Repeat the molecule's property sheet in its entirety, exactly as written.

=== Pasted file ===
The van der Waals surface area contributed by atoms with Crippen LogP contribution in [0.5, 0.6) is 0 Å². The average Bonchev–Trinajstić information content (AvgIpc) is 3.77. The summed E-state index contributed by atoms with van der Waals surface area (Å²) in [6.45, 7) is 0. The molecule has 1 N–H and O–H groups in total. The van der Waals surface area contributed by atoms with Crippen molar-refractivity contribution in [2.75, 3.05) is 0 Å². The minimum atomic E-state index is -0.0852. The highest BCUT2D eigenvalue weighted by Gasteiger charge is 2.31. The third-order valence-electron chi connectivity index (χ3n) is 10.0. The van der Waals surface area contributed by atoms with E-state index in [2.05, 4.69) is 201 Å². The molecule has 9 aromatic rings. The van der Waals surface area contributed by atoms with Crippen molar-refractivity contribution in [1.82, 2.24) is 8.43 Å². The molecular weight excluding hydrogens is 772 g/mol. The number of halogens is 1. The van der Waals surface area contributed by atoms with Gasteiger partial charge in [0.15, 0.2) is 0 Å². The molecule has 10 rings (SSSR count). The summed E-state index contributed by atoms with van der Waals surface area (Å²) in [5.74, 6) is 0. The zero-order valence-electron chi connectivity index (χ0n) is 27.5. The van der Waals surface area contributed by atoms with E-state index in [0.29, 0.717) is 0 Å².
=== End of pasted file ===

The van der Waals surface area contributed by atoms with Crippen LogP contribution in [0.5, 0.6) is 0 Å². The average Bonchev–Trinajstić information content (AvgIpc) is 3.77. The summed E-state index contributed by atoms with van der Waals surface area (Å²) in [6.45, 7) is 0. The molecule has 1 N–H and O–H groups in total. The van der Waals surface area contributed by atoms with Crippen molar-refractivity contribution in [2.75, 3.05) is 0 Å². The minimum atomic E-state index is -0.0852. The highest BCUT2D eigenvalue weighted by Gasteiger charge is 2.31. The third-order valence-electron chi connectivity index (χ3n) is 10.0. The van der Waals surface area contributed by atoms with E-state index in [2.05, 4.69) is 201 Å². The molecule has 9 aromatic rings. The van der Waals surface area contributed by atoms with Crippen molar-refractivity contribution in [1.82, 2.24) is 8.43 Å². The molecular weight excluding hydrogens is 772 g/mol. The number of halogens is 1. The van der Waals surface area contributed by atoms with Gasteiger partial charge in [0.15, 0.2) is 0 Å². The molecule has 10 rings (SSSR count). The summed E-state index contributed by atoms with van der Waals surface area (Å²) in [5.74, 6) is 0. The zero-order valence-electron chi connectivity index (χ0n) is 27.5. The van der Waals surface area contributed by atoms with E-state index in [0.29, 0.717) is 0 Å².